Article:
Servat dishes up sweet win as Harinordoquy is struck dumb by the pain game
Biarritz 19 Toulouse 21
Monday 24 May 2010
At the end, it seemed the emotional spectrum of rugby union spanned about a dozen yards. On one side of the halfway line, the Toulouse coach Guy Noves sat hunched on the replacement's bench, motionless apart from an occasional, barely detectable shake of the head. A few paces to his right, the Biarritz forward Imanol Harinordoquy offered even fewer clues that he might still be alive. There the similarity ended. Noves, like Sir Alf Ramsey in 1966, was struck lame by the twin surges of relief and satisfaction. Harinordoquy was immobile for other reasons: for one thing, he was physically broken; for another, there was nowhere left for him to go.
For all we know, the Basque No 8 is still there at Stade de France, staring at the floor and trying to work out whether the agonies involved in playing a match of this intensity with a busted nose and a fractured rib are greater than those of failure. The answer, when he finally arrives at it, will be that they are not. Rugby is the cruellest of team sports because everyone ends up hurting. The pain in victory may have a sugar-coating of sweetness to it, but it is pain nonetheless. The pain in defeat, especially defeat on this scale, has nothing to recommend it.
Harinordouy, one of the half-dozen finest players in the world, wanted to win this match more than anyone. As a proud and committed Basque, he craved victory for the Basque "nation" over the French; as the public face of the Biarritz side – the roar of approval at the mention of his name before kick-off extinguished the last embers of debate on the subject – he felt he was representing an entire community rather than a mere rugby club. Besides, he had put himself through the fires of hell in getting his side to this final in the first place. To lose now would be too much for flesh and blood to stand.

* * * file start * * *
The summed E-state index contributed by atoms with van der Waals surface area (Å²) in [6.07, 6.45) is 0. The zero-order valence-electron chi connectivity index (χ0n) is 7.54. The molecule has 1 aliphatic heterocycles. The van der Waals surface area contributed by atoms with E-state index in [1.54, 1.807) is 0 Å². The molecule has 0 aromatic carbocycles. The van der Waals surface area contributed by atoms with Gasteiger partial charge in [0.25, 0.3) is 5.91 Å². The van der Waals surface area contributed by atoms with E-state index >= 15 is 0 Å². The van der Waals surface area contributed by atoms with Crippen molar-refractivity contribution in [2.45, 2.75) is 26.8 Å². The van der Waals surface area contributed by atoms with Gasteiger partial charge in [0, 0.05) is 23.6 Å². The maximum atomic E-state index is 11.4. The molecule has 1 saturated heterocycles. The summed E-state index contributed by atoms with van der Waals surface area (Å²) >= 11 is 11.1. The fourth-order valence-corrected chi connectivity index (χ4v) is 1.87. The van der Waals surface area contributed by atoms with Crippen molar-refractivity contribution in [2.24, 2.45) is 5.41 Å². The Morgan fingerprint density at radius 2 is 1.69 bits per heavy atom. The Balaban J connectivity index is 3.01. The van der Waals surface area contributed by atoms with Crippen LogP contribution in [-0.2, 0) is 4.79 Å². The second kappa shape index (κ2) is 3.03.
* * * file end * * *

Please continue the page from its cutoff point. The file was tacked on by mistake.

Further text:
But lose he did, and in a way that might have been specifically designed to make the feeling as bad as possible. Biarritz lost because they were massively outscrummaged by the Toulouse front row of Jean-Baptiste Poux, Benoît Lecouls and the wonderful William Servat, aided and abetted late in the game by Daan Human and Census Johnston. Their supremacy at the set-piece neutralised the athletic, all-court threat posed by Harinordoquy, leaving him with the sick feeling of helplessness deep in the pit of his stomach – just about the only part of him still functioning fully at the end of a brutal season.
Poux will travel to South Africa with France for this summer's Tests. Lecouls will not, even though the Tricolores are worryingly exposed in the tight-head position. By all accounts, the medics attached to the national team are reluctant to sanction a resumption of his international career because he has a history of neck problems, although Lecouls himself is up for it. And Servat? Crikey. If there is a better hooker operating right now, he is playing behind closed doors, with the light off.
"Rugby at this level is about experience, and William is the man we look to for experience," said Johnston, the Samoan prop who was a familiar figure in the English club game before heading to Toulouse this time last year. "You could see it in this final. The moment he went off, everything turned around and they scored their try. He is a world-class player and he makes all our lives easier. When he suddenly isn't there, things go wrong."
Servat had scrummaged magnificently – the Irishmen of Munster, taken to the cleaners by the Biarritz tight forwards at the semi-final stage, must have been profoundly shocked by the sight of the Basques being shunted from one end of Paris to the other – and had also made his usual telling contribution with ball in hand, driving off the edges and setting up prime attacking rucks deep behind the advantage line. When he was replaced by Alberto Vernet Basualdo four minutes from the end of normal time, Toulouse were 21-12 up and cruising to an unprecedented fourth European title.